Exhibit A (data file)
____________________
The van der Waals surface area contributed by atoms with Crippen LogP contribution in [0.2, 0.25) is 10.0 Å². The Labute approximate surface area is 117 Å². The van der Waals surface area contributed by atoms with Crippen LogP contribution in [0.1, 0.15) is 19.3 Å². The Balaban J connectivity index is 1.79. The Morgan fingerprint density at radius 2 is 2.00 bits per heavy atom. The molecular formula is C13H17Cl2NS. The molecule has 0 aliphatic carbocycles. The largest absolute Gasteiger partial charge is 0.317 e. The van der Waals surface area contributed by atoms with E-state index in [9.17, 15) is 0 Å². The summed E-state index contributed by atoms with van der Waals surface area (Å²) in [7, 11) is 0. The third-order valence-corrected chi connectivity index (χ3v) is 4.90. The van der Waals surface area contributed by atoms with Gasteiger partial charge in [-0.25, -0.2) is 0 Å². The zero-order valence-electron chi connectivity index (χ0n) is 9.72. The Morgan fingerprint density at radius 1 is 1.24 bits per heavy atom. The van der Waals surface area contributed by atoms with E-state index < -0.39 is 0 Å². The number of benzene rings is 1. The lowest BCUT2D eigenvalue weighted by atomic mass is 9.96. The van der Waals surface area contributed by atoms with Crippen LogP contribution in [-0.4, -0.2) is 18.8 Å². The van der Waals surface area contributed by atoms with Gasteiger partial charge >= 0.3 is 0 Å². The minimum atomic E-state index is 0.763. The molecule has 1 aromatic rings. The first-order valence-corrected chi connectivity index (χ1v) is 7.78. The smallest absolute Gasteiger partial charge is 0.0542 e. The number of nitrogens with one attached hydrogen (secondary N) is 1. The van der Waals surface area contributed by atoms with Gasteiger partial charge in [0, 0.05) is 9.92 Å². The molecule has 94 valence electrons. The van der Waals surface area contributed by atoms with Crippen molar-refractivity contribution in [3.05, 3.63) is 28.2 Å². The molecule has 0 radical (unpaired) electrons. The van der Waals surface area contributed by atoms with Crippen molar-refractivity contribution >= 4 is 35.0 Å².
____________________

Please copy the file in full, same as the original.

The van der Waals surface area contributed by atoms with Crippen LogP contribution in [0.2, 0.25) is 10.0 Å². The Labute approximate surface area is 117 Å². The van der Waals surface area contributed by atoms with Crippen LogP contribution in [0.1, 0.15) is 19.3 Å². The Balaban J connectivity index is 1.79. The Morgan fingerprint density at radius 2 is 2.00 bits per heavy atom. The molecular formula is C13H17Cl2NS. The molecule has 0 aliphatic carbocycles. The largest absolute Gasteiger partial charge is 0.317 e. The van der Waals surface area contributed by atoms with E-state index in [9.17, 15) is 0 Å². The summed E-state index contributed by atoms with van der Waals surface area (Å²) in [7, 11) is 0. The third-order valence-corrected chi connectivity index (χ3v) is 4.90. The van der Waals surface area contributed by atoms with Gasteiger partial charge in [-0.25, -0.2) is 0 Å². The zero-order valence-electron chi connectivity index (χ0n) is 9.72. The Morgan fingerprint density at radius 1 is 1.24 bits per heavy atom. The van der Waals surface area contributed by atoms with E-state index < -0.39 is 0 Å². The number of benzene rings is 1. The lowest BCUT2D eigenvalue weighted by atomic mass is 9.96. The van der Waals surface area contributed by atoms with Crippen LogP contribution in [-0.4, -0.2) is 18.8 Å². The van der Waals surface area contributed by atoms with Gasteiger partial charge >= 0.3 is 0 Å². The minimum atomic E-state index is 0.763. The molecule has 1 aromatic rings. The first-order valence-corrected chi connectivity index (χ1v) is 7.78. The smallest absolute Gasteiger partial charge is 0.0542 e. The number of nitrogens with one attached hydrogen (secondary N) is 1. The van der Waals surface area contributed by atoms with Gasteiger partial charge in [0, 0.05) is 9.92 Å². The molecule has 94 valence electrons. The van der Waals surface area contributed by atoms with Crippen molar-refractivity contribution in [3.05, 3.63) is 28.2 Å². The molecule has 0 radical (unpaired) electrons. The van der Waals surface area contributed by atoms with Crippen molar-refractivity contribution >= 4 is 35.0 Å².